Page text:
International Women's Day | Meet Kikoko Founders Amanda & Jennifer
Amanda Jones and Jennifer Chapin are the co-Founders and co-CEOs of Kikoko, a cannabis botanical wellness company originally founded to help a friend with cancer. Kikoko is a female-orientated brand with a mission to provide plant-based, scientifically proven alternatives to pharmaceuticals and alcohol. The company is grounded in the principle of equality for women with its number one business rule being No Assholes. Naturally, we had to chat with Amanda & Jennifer for our International Women’s Day series. Find out how they have overcome challenges as female co-founders and how they #BreakTheBias in a male-dominated industry.
What inspired you to start Kikoko?
We unabashedly set out to create a brand for women, run by women. When we got into the industry in 2015, there were no female-centric brands and there were no low-dose products. We founded our company because of a girlfriend who had cancer. Cannabis helped her, but the products back then were so high in THC that everything made her rippingly high. We were also one of the first to come out with benefit-based products because we knew that women wanted help with replacing alcohol and finding relief for certain issues. And today, Kikoko products are all specifically developed to help with sleep, pain, anxiety, libido, mood, and play. Jen and I are also diehard feminists. We believe the world needs more women leaders, so we hire mostly women, promote them, and pay them fairly.
Have you faced any challenges, stereotypes, or biases as female co-founders? If yes, how did you overcome them?
I have to laugh at this question. Ah, let me count the ways! First of all, women only receive 2.2% of venture capital funding in the US, which is not only insulting, it is horribly biased business decision-making. So yes, we have had massive issues with raising money and it takes us probably 4x longer than it might if we were men. Additionally, in cannabis there is still a very strong “bro culture” and these relationships build business connections. It can be hard for women to break into this. We’ve overcome this by sure doggedness and determination. There are no shortcuts, unfortunately, other than sticking to your principles. We’ve raised $14 million to date, and every cent was hard-won. When we first got into the business and attended a cannabis conference, for example, one male-led brand actually hired models to lie nearly naked on a buffet table covered with deli meats for people to eat. Things have improved from there, but men in this industry need to really put their money where their mouths are and buy or partner with women-owned brands.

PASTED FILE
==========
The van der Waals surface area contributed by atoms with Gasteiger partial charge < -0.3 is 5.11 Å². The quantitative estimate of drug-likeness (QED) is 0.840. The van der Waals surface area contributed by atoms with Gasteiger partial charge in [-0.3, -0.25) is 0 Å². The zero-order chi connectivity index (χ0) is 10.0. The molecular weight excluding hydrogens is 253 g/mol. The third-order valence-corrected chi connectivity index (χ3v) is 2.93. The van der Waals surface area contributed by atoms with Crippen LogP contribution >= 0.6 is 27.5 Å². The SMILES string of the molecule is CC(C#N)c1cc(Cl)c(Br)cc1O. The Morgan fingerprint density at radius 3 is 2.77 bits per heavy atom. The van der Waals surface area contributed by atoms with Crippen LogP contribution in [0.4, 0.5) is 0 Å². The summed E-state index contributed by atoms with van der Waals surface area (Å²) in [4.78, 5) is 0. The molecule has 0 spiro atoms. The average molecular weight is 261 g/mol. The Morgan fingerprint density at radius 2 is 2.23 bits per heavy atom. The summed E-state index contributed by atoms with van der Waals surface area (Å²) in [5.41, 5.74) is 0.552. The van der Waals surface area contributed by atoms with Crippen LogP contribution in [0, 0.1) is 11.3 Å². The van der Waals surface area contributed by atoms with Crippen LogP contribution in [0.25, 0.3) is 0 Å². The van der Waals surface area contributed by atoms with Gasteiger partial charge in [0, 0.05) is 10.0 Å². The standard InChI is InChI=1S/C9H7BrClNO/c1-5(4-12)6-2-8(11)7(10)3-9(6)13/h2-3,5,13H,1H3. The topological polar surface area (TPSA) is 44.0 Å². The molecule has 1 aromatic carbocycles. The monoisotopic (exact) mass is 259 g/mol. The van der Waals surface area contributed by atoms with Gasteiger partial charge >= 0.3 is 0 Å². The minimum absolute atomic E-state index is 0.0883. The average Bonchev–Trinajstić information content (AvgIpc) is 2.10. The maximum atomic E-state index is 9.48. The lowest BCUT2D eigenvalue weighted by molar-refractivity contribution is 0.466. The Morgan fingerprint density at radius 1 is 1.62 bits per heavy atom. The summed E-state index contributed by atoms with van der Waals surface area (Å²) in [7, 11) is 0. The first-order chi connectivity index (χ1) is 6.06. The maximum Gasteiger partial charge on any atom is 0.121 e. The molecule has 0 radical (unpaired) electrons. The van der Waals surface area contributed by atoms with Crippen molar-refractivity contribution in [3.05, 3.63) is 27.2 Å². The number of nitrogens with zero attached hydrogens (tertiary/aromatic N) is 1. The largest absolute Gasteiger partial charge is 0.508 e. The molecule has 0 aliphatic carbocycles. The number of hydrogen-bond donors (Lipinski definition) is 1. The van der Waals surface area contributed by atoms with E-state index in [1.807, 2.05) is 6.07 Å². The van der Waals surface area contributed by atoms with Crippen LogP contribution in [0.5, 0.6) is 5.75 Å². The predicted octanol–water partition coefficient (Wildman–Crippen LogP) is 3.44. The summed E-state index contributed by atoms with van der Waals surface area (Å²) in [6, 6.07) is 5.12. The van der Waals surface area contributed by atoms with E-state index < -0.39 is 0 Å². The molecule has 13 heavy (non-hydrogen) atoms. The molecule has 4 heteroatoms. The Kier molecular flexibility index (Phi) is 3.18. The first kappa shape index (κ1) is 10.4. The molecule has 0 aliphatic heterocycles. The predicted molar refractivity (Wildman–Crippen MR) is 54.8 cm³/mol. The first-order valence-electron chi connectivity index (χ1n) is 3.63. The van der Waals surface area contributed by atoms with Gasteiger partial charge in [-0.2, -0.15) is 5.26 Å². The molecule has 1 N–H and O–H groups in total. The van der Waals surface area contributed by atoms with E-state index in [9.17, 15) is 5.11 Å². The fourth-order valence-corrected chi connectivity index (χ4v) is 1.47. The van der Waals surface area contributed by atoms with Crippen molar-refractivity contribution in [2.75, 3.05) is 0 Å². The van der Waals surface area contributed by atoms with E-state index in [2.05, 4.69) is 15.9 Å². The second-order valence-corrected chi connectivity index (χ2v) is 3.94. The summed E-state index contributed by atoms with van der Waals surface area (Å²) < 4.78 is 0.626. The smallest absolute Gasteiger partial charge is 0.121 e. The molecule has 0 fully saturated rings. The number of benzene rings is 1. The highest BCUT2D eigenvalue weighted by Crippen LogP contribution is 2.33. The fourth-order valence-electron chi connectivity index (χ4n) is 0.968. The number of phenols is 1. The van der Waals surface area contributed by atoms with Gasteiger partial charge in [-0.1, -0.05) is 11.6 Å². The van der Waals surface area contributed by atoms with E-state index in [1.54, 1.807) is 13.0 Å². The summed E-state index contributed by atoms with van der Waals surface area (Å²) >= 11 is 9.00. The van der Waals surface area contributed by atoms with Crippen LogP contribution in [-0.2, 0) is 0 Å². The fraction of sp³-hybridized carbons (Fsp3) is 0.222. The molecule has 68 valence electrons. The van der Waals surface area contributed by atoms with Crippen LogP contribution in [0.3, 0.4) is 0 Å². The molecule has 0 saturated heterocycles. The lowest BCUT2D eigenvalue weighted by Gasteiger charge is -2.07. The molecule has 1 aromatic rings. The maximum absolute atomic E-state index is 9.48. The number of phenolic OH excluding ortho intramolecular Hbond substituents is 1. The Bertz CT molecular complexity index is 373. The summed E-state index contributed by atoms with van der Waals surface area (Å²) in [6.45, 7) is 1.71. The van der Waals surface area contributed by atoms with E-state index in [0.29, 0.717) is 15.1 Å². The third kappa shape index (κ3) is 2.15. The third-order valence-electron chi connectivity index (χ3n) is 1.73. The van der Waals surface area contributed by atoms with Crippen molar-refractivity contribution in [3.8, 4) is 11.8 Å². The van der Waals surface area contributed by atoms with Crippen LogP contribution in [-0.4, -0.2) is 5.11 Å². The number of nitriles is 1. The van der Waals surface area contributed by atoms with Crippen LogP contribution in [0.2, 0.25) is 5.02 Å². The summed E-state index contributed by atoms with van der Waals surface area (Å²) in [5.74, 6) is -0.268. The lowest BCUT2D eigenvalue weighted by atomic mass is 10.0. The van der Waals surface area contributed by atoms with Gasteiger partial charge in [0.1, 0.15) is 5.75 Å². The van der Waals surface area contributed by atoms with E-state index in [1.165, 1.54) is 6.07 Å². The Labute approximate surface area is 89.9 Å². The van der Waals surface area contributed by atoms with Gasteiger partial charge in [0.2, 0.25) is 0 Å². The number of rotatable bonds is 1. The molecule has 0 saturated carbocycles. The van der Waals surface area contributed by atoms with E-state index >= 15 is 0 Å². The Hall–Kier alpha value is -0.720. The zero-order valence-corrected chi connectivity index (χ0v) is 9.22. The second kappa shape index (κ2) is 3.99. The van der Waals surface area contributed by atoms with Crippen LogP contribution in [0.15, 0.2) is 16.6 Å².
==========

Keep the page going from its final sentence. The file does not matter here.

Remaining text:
What advice do you have for other female entrepreneurs?
Stick to it. Surround yourself with a team of advisors that really know their stuff. Hire women, pay them fairly. Don’t give too much of your company away in the beginning. Bootstrap for as long as you can before you raise money. Invest in women-owned businesses if you have the money and offer to mentor younger women. If women don’t support other women, who will?
Which woman do you admire the most and why?
I admire any woman standing up to the patriarchy and shaking up the world. I admire the women of Ukraine. I admire the women standing up to Putin. I admire women in business who practice running their business the women’s way, with compassion and putting people over profit.
What do you dream of achieving with Kikoko?
To become the leading cannabis women’s wellness brand in the United States and eventually the rest of the world.